Basics –

  • The totality of surrounding conditions in which organisms survives is called environment.
  • Environment is composed of both living and non living components.
  • Proper balance between biotic and a biotic factors is essentials for the survival of living organisms.

Factors of Environment –

  1. Biotic factors –
  • Plants – Converts a biotic factor into food for animals through photosynthesis.
  • Animals – All living organisms depend on other organisms for food and in-turn become food for other organism.

e.g. grass–>deer–>tiger–>vulture–>micro-organisms–>back to minerals deeded by grass

  1. A biotic Factors –
  • Light – Essential for photosynthesis and movement
  • Water –
  • Medium for biochemical reactions
  • Regulation of body temperature
  • Habitant for aquatic plants and animals
  • Temperature –
  • Essential for the functioning of all environment cycles.
  • Certain range of temperature and humidity is essential for survival of Organisms
  • Atmosphere –
  • Contains life supporting gases.
  • Sub-stratum –
  • Soil, deep water vents or any surface supporting life forms.

Ecology

Basics –

  • Ecology is the scientific study of inter-relationships between organisms and their environment.
  • The term ecology was first coined in 1869 by the German biologist Ernest Haeckel.

Levels of ecological organisms –

  1. Organisms – individual
  2. Population – A group of organisms of the same species inhabiting a given area.
  3. Community – A group of different but interdependent species of plants or animals living their physical environment.
  4. Ecosystem – A system formed by the interaction of a community of organisms with their physical environment.
  5. Biome – A major biotic community characterized by the dominant forms of plant life and the prevailing climate.
  6. Biosphere – Regions of the surface and atmosphere of the Earth where living organisms survive.

Habitat –

  • The type of environment in which an organisms or group normally loves or occurs.
  • Four major habitats –
  1. Terrestrial
  2. Freshwater
  3. Estuarine
  4. Ocean

Ecosystem

Basics –

  • Ecosystem: A system formed by the interaction of a community of organism with their physical environment.
  • Ecosystem is comprised of complex interaction between its biotic(living) and a biotic(non-living) components.

Factors of ecosystem –

  1. A biotic factors –
  • Climate factors –
  • Temperature
  • Humidity
  • Light
  • Atmospheric pressure
  • Inorganic substances –
  • Water
  • Rocks
  • Gases
  • Minerals – nitrogen, phosphorous, sulphur etc.
  • Organic substances –
  • Carbohydrates
  • Proteins
  • Lipids
  1. Biotic factors
  • Producers – Autotrophs
  • Plants
  • Phytoplankton
  • ) Phytoplankton are mainly unicellular algae
  • ) Spirogyra
  • ) Ulothrix
  • Cladophora
  • ) Diatoms
  • Volvox
  • Consumers – Heterotrophs
  • ) Zooplankton
  • ) Herbivores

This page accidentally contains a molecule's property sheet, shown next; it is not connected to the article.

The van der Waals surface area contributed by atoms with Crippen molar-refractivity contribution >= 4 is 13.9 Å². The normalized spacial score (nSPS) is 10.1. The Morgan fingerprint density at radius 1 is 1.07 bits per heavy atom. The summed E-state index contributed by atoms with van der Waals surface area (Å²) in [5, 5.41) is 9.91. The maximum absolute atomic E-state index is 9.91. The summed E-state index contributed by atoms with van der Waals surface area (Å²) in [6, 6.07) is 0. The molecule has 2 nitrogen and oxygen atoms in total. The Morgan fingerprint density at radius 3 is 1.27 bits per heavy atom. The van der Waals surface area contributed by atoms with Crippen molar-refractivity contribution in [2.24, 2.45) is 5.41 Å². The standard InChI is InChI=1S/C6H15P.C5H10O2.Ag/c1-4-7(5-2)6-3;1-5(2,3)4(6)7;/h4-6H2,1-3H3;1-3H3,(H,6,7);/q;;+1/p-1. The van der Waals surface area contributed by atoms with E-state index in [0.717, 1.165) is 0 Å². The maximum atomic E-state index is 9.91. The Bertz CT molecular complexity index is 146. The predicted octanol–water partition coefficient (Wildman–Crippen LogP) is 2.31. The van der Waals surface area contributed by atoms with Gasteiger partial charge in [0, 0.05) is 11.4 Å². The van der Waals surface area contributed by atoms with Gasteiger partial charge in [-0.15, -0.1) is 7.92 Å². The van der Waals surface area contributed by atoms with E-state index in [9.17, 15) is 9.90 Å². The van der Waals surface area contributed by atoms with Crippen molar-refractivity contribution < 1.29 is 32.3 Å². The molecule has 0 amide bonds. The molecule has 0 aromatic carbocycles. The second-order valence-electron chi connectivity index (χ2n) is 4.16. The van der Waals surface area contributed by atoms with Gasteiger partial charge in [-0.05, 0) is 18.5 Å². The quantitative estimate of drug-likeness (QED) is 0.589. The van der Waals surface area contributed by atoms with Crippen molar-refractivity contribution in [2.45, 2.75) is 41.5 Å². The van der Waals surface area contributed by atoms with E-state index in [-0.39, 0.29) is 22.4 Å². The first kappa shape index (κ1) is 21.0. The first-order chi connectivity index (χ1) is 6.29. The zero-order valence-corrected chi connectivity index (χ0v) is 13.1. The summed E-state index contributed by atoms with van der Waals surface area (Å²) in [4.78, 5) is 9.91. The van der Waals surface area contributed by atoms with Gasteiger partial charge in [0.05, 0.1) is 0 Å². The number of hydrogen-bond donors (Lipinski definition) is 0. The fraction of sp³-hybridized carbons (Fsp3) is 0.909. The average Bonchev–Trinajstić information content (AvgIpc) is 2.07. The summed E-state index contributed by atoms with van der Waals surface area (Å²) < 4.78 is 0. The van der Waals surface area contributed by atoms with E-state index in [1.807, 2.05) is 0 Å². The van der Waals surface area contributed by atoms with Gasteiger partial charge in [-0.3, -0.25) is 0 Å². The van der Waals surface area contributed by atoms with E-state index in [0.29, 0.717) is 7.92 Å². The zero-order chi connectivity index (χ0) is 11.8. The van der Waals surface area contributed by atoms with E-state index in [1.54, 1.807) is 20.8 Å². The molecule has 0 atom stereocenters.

• ) Carnivores
  • ) Omnivores
  • Decomposers – Saprotrophs or Detrivores
  • ) Bacteria
  • ) Fungi

Types of ecosystems –

  1. Natural ecosystems –
  • Ecosystems totally dependent on solar radiation

e.g. forests, grasslands, oceans, lakes, rivers, and deserts.

  • Ecosystems dependent of solar radiation and alternative energy source such as wind, rain and tides.

e.g.- tropical rains forests, tidal estuaries and coral reefs.

  1. Man made ecosystems –
  • Dependent on solar energy- e.g. agricultural fields and aquaculture ponds.
  • Dependent on fossils – e.g. urban and industrial ecosystems

Biome

Introduction –

  • Biome is a large naturally occurring of flora and fauna occupying a major habitat, e.g. forest or desert.
  • Biomes are characterized by different types of climate, flora, fauna and soil types.
  • Climate of biome and abundance of flora and fauna are determined mainly by the level temperature and precipitation.

Types of biomes –

  1. Tropical rain forest
  • Mostly found in the equatorial regions
  • characterized by high temperature and heavy rainfall
  1. Temperature Deciduous Forest
  • Found across the regions of Central Southern Europe, East and North America, Western China, Japan, New Zealand etc.
  • Trees like birch, oak, maple and cherry are found here
  • characterized by moderate temperature and rainfall
  1. ­Taiga
  • Northern subarctic coniferous forests (Boreal forest)
  • spreading across much of subarctic N America and Eurasia, with tundra to the north and steppe to the south
  • Trees such as spruce, pine and firs are abundant here
  • Animals like Siberian tiger, minks, elks, puma, and wolverines are found here
  1. Tundra
  • A vast treeless plain in the Arctic regions where the subsoil is permanently frozen
  • characterized by lichens, mosses and dwarfed vegetation
  • Mostly found animals include polar bear, lemmings, reindeer, arctic fox and arctic hare
  1. Savannah
  • Found mostly in mid tropical regions were comparatively moderate precipitation is seen
  • They are most extensive in Africa
  • Animals such as lions, cheetah, antelopes, buffaloes, zebras, elephants, rhinoceros, hyena and many rodents flourish here